Canopy cover mediates interactions between a specialist caterpillar and seedlings of a neotropical tree

Norghauer, Julian Martin; Malcolm, Jay R.; Zimmerman, Barbara L. (2007). Canopy cover mediates interactions between a specialist caterpillar and seedlings of a neotropical tree. Journal of Ecology, 96(1), pp. 103-113. Blackwell 10.1111/j.1365-2745.2007.01325.x

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1 Light availability may be crucial for understanding dynamics of plant–herbivore interactions in temperate and tropical forest communities. This is because local light availability can influence both tree seedling tolerance and susceptibility to herbivory – yet how they mediate levels of insect herbivory that vary with the density of host population is virtually unknown. Here we tested predictions of three key, non-mutually exclusive hypotheses of plant–herbivore interactions: the Limiting Resource Model (LRM), the Plant Vigour Hypothesis (PVH), and the Janzen-Connell Mechanism (JCM).
2 In an Amazonian forest, we planted Swietenia macrophylla seedlings (c. 5 months old) into natural canopy gaps and the shaded understorey and simulated the damage patterns of the specialist herbivore moth, Steniscadia poliophaea, by clipping seedling leaves. Over the next 8 months, we monitored seedling performance in terms of growth and survivorship and also quantified herbivory to new young leaves on a seasonal basis.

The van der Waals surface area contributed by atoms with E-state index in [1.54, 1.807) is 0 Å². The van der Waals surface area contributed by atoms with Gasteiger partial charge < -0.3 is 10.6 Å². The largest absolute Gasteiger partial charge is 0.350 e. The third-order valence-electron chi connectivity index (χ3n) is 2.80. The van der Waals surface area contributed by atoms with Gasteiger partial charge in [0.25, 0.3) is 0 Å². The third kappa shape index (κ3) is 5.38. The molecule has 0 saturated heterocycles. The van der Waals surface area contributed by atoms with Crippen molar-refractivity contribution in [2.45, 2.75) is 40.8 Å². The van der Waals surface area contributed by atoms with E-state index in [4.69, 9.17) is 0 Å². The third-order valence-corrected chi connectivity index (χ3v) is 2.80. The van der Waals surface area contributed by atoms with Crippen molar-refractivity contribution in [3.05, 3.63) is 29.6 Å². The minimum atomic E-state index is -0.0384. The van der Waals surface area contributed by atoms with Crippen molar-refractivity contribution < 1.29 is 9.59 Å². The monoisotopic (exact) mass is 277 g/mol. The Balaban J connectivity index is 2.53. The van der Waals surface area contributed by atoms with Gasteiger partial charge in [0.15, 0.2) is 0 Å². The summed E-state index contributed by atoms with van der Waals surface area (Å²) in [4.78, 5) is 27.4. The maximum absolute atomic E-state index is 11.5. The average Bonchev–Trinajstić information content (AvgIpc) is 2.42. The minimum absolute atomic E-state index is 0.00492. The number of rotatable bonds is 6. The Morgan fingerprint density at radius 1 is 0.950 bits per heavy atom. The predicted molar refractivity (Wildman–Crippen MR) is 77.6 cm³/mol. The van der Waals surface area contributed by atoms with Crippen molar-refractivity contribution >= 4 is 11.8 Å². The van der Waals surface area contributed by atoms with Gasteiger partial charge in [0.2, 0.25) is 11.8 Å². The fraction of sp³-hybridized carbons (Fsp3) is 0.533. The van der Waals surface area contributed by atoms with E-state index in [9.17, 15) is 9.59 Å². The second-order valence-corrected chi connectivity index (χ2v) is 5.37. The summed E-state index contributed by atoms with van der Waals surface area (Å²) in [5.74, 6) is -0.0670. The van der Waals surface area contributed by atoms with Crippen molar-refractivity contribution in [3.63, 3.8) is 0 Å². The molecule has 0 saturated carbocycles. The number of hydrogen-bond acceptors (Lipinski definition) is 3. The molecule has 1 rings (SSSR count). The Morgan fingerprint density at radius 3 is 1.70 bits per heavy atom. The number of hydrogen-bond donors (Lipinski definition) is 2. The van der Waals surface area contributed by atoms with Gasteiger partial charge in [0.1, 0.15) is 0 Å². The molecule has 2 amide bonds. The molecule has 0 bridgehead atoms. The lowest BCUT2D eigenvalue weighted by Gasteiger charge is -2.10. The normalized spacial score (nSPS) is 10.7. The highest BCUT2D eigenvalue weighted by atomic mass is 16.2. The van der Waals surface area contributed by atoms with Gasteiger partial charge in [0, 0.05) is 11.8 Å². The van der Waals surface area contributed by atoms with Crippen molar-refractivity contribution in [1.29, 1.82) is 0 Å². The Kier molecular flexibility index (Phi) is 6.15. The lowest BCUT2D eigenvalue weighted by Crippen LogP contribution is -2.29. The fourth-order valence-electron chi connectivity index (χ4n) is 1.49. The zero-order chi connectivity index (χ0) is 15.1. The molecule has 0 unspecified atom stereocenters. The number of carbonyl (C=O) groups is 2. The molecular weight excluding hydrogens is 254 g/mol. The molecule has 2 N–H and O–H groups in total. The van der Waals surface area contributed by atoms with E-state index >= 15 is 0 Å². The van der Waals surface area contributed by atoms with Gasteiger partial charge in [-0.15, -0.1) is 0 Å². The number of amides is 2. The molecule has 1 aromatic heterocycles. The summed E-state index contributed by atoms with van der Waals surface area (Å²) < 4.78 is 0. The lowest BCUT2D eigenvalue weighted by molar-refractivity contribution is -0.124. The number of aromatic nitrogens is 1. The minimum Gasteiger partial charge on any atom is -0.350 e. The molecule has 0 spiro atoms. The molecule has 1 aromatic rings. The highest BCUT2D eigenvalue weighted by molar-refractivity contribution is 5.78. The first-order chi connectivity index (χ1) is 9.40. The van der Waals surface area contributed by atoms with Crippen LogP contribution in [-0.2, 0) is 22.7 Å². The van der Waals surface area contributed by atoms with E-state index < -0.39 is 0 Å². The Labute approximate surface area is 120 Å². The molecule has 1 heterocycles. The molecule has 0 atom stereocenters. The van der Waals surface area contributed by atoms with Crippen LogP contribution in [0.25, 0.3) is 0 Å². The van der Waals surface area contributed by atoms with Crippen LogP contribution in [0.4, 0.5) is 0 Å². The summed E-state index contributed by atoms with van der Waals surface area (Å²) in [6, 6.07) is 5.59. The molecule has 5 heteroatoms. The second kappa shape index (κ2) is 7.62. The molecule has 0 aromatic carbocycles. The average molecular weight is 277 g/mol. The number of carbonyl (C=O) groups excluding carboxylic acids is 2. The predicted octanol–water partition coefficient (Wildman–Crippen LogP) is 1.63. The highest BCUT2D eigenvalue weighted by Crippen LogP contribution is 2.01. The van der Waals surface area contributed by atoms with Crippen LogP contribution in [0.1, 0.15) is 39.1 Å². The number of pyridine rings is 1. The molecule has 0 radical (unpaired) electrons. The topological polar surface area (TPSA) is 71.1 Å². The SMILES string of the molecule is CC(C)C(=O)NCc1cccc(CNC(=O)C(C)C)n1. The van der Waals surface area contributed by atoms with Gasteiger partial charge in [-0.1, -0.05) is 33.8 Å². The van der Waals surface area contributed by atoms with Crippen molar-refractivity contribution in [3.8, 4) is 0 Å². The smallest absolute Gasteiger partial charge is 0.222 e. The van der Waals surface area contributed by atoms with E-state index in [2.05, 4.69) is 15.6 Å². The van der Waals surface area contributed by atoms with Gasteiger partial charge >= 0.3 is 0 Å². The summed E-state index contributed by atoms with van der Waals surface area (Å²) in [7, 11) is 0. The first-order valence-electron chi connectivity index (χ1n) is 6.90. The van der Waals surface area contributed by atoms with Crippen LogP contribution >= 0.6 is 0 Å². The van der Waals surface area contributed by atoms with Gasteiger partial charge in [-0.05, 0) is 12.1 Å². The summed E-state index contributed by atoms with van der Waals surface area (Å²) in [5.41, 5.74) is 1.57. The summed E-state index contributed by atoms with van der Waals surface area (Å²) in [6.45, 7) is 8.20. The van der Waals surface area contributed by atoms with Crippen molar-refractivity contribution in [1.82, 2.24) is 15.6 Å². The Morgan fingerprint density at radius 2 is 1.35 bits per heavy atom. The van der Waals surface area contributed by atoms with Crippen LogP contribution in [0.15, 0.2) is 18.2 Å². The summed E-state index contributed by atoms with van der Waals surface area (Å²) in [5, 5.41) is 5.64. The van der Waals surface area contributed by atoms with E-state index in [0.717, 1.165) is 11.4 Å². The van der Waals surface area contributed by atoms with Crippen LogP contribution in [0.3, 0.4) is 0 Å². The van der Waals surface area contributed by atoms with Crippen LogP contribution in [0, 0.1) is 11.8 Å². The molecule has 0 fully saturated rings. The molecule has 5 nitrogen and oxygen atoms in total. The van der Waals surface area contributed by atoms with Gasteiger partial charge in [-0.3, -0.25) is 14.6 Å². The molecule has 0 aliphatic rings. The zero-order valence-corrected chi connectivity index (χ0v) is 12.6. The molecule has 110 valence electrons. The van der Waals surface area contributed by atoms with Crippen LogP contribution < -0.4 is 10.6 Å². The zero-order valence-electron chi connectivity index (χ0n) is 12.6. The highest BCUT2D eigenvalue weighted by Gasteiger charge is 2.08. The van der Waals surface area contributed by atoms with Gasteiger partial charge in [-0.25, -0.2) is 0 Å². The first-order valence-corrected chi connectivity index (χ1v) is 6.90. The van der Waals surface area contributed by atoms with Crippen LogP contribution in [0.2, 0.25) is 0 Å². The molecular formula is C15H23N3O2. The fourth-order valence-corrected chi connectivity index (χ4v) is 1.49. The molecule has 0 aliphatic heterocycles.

3 In support of the LRM, severe leaf damage (≥ 50%) was lethal for Swietenia macrophylla seedlings in the understorey, but in gaps only reduced seedling growth. In support of the PVH, gap seedlings suffered greater post-simulated herbivory (up to 100% defoliation) by S. poliophaea caterpillars than their understorey counterparts.
4 Adding a novel dimension to the Janzen–Connell hypothesis, we found that early wet season herbivory of seedlings in gaps increased with conspecific adult density within a 125-m radius; whereas in the understorey only those seedlings within 50 m of a Swietenia tree were attacked by caterpillars.
5 Synthesis. These results suggest lepidopterans that need young leaves for food may forage more widely in forests to find seedlings in light-rich canopy gaps. Moths may achieve this successfully by being first attracted to gaps, and then searching within them for suitable hosts. A conceptual model, integrating conspecific adult tree density with light-driven changes in seedling tolerance/vigour and their susceptibility to herbivory and mortality, is presented. Spatial variation in the light available to tree seedlings often affects their tolerance and vigour, which may have important consequences for leaf-chewing insects and the scale of density-dependent herbivory in forests.

Item Type:

Journal Article (Original Article)


08 Faculty of Science > Department of Biology > Institute of Plant Sciences (IPS) > Library Plant Sciences
08 Faculty of Science > Department of Biology > Institute of Plant Sciences (IPS)

UniBE Contributor:

Norghauer, Julian Martin


500 Science > 580 Plants (Botany)








Peter Alfred von Ballmoos-Haas

Date Deposited:

24 Nov 2015 16:25

Last Modified:

24 Nov 2015 16:25

Publisher DOI:


Uncontrolled Keywords:

Amazon forest, big-leaf mahogany, caterpillar herbivory, density-dependent folivory, Janzen–Connell, light gaps, Limiting Resource Model, Plant Vigour Hypothesis, seedling growth and mortality, Swietenia macrophylla




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